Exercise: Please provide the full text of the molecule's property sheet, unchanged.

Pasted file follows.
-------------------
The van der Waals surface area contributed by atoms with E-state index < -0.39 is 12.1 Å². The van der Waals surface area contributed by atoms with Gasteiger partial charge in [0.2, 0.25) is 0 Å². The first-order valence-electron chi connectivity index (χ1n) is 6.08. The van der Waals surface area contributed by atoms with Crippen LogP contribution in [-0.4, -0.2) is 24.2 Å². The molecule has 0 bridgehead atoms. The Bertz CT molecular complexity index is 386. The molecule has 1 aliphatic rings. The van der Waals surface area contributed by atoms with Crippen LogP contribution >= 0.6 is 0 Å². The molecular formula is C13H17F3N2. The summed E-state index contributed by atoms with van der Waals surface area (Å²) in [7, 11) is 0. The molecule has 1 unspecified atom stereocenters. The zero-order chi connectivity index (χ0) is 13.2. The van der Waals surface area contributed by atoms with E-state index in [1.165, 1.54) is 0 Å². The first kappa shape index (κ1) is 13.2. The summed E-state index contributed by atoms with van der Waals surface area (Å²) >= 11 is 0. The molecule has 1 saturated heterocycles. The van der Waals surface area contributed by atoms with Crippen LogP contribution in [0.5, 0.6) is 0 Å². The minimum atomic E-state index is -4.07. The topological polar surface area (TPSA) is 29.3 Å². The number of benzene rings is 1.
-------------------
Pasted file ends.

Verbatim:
The van der Waals surface area contributed by atoms with E-state index < -0.39 is 12.1 Å². The van der Waals surface area contributed by atoms with Gasteiger partial charge in [0.2, 0.25) is 0 Å². The first-order valence-electron chi connectivity index (χ1n) is 6.08. The van der Waals surface area contributed by atoms with Crippen LogP contribution in [-0.4, -0.2) is 24.2 Å². The molecule has 0 bridgehead atoms. The Bertz CT molecular complexity index is 386. The molecule has 1 aliphatic rings. The van der Waals surface area contributed by atoms with Crippen LogP contribution >= 0.6 is 0 Å². The molecular formula is C13H17F3N2. The summed E-state index contributed by atoms with van der Waals surface area (Å²) in [7, 11) is 0. The molecule has 1 unspecified atom stereocenters. The zero-order chi connectivity index (χ0) is 13.2. The van der Waals surface area contributed by atoms with E-state index in [1.165, 1.54) is 0 Å². The first kappa shape index (κ1) is 13.2. The summed E-state index contributed by atoms with van der Waals surface area (Å²) >= 11 is 0. The molecule has 1 saturated heterocycles. The van der Waals surface area contributed by atoms with Crippen LogP contribution in [0.5, 0.6) is 0 Å². The minimum atomic E-state index is -4.07. The topological polar surface area (TPSA) is 29.3 Å². The number of benzene rings is 1.